So the protocols basically a disciplined warmup, or you get the, uh, body temperature up the breathing rate up your heart rate up, um, you’re feeling like you’re turning into a person who’s ready to move and perform. Then you do a sequence of dynamic stretches. Uh, then you can do some preparatory technique drills. Then you do the wind sprints. Then you do the main set, and then afterward you do a nice, gentle, cool down to try and, uh, gracefully, bring your body back to a somewhat rested state. You’re not gonna be completely, uh, cooled down after a five or 10 minute, uh, slow jog or a brisk walk or whatever you wanna do for your cool down. There might be some static stretching there at the end, if you’re targeting particular concerns like a potential injured area. Uh, so the static stretching comes after the high intensity effort not before.

Brad (12:30):
And then the positional parasympathetic breathing that Dr. Janine Krause talked about on her interview is a wonderful idea to, uh, finish off the, uh, the formal aspects of the workout. And that’s where you lay down on the ground, elevate your feet onto a chair, a bench, whatever, put ’em above your heart, and then engage in five to 10 minutes of nice deliberate nasal diaphragmatic breathing, nice gentle breathing. And that is to train your body to return to a relaxed state after the strong fight or flight stimulation of the sprint workout. We also talk about the aspects of correct sprinting technique, such as maintaining a straight anti elongated spine, landing, every stride under a balanced center of gravity and using the foot appropriately with the dorsiflexed foot position to generate maximum force on each stride. And you’re trying to generate force vertically into the ground.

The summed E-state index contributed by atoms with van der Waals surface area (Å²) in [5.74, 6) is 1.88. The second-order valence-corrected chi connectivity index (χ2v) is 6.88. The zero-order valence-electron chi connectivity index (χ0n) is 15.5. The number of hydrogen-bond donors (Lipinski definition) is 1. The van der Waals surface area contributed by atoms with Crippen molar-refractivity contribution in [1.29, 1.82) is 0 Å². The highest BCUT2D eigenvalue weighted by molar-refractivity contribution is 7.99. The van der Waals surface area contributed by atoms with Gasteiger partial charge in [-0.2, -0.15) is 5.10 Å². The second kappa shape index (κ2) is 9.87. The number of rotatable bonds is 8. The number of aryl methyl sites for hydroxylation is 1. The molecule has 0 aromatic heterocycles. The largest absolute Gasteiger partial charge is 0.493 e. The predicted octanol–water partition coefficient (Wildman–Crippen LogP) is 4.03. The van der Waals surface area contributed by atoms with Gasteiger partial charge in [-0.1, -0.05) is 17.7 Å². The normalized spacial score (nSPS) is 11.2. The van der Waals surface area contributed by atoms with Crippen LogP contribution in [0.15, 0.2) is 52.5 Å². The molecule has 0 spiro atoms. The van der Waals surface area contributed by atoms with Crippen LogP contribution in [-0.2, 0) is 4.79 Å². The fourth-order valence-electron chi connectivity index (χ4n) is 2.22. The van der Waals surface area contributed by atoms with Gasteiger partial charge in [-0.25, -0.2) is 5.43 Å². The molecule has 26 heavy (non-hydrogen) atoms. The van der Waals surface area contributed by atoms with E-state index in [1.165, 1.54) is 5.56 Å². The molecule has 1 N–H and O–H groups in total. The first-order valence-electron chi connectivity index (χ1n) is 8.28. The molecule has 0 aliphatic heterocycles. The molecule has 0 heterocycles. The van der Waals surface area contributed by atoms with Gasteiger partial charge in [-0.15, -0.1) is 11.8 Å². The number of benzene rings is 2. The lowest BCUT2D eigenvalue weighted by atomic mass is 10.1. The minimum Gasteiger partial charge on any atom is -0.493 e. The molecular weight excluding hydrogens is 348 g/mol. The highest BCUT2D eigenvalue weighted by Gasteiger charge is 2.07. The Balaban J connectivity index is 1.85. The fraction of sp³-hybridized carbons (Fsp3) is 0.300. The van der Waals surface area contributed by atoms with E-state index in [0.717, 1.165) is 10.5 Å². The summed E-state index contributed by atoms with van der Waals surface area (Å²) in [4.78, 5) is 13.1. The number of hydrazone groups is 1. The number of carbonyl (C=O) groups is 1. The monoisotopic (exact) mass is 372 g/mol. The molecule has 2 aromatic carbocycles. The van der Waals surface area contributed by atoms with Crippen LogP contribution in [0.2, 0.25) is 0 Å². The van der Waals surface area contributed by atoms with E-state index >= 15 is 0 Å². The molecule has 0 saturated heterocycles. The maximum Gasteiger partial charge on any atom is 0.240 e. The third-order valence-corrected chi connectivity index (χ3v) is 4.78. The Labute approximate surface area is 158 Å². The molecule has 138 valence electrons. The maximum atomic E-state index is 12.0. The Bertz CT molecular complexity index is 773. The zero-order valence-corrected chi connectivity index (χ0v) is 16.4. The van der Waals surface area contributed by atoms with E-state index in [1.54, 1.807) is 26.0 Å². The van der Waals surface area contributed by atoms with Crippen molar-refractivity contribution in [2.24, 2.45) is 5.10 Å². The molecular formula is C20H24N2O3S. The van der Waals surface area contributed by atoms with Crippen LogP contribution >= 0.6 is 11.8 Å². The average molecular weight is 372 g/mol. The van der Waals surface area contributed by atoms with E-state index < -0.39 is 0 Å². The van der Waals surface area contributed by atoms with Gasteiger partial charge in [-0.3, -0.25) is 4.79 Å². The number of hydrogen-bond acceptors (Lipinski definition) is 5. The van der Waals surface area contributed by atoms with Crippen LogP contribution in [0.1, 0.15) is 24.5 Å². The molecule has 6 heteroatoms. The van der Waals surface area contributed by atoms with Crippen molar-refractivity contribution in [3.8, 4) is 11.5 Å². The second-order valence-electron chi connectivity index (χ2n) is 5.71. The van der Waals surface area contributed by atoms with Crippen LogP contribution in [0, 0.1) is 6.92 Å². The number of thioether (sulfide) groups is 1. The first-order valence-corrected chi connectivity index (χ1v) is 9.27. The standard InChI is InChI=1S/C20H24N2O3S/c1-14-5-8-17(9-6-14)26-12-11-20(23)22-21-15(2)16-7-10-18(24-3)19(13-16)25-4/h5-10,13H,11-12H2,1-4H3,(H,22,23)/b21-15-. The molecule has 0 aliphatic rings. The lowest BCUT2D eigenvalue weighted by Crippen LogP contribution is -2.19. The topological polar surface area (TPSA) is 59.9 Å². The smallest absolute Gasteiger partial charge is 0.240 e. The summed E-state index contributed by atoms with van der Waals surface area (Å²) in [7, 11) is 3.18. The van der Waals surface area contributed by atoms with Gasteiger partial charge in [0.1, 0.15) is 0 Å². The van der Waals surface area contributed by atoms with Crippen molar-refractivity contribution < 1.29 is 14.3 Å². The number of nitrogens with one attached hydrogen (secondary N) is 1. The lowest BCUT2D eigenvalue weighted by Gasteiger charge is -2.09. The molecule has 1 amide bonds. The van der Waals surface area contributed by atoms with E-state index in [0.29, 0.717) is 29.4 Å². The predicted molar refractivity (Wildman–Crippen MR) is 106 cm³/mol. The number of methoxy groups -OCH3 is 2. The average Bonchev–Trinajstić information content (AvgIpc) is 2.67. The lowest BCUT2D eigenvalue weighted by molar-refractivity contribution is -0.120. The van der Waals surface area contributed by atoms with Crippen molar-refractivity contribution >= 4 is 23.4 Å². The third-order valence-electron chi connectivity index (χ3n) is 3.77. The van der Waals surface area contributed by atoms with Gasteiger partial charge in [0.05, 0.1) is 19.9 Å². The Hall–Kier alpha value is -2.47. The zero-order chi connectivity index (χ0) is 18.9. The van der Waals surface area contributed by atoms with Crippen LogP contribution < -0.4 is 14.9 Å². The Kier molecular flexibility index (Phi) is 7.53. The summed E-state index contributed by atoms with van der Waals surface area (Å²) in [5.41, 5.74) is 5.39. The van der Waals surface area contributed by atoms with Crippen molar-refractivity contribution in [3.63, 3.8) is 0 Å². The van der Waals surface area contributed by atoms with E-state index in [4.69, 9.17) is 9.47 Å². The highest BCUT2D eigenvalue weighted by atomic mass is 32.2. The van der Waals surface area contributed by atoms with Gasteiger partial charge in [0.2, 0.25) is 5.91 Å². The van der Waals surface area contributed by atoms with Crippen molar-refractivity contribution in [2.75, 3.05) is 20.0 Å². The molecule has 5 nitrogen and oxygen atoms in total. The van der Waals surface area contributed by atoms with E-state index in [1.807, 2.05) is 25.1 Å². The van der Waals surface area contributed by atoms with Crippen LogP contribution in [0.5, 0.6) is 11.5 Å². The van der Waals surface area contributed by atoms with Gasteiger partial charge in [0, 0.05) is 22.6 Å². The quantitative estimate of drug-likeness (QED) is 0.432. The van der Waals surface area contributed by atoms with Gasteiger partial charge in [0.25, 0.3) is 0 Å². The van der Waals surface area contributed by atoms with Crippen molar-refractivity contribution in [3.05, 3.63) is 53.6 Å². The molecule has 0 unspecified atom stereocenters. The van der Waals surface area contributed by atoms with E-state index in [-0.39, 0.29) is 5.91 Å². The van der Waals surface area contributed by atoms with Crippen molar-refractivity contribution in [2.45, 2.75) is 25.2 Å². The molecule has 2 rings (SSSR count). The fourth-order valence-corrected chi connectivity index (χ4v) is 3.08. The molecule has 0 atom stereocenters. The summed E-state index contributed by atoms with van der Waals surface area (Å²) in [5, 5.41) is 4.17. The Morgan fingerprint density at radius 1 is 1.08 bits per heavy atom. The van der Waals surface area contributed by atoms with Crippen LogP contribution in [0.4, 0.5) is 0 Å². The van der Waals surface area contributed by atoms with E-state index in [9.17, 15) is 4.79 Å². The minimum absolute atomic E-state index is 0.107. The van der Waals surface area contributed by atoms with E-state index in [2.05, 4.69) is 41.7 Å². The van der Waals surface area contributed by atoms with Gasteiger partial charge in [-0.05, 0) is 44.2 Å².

Brad (13:29):
It’s called vertical force production. And that’s how you run fast, uh, contrary to the layperson notion that you’re trying to run forward. You’re actually trying to generate energy directly into the ground, and that will allow you to execute the most efficient sprinting stride and go as fast as possible. You can watch my YouTube video, Brad Kearns, running technique instruction, and try to get it up and over 2 million views it’s gone viral. And that’s great because it is a lot of helpful advice and it’s presented in a way that you can, uh, remember and then take into your ensuing workouts. So these keys that I present like strong foot, uh, is characterizing how you doo flex the foot, uh, as soon as it leaves the ground. And that would be like raising the toe up toward the shin. That’s the dorsiflex- ed position, as opposed to planter flex position is like pointing your toe like a ballerina.

Brad (14:22):
And so we wanna do that throughout the running stride pattern, and that allows us to harness the tremendous energy potential of the Achilles tendon. Um, there’s other technique attributes like you want to be forward facing rather than wasting energy, moving the body from side to side. So you want your hips and torso and shoulders generally facing forward. And then you’re allowed to pump in and engage in a little bit of spinal rotation, uh, where you can see somebody like Usain bolt executes this beautifully, where he’s pumping his shoulders, uh, on each stride. And the shoulders are, uh, moving a little bit off of this safe and retracted position, uh, aligned with the spine in order to generate maximum power and balance out the body when the legs are, uh, generating a lot of force production into the ground. And then of course, we talk a lot about jumping workouts and how they deliver similar benefits. And it’s a great chapter.

Brad (15:15):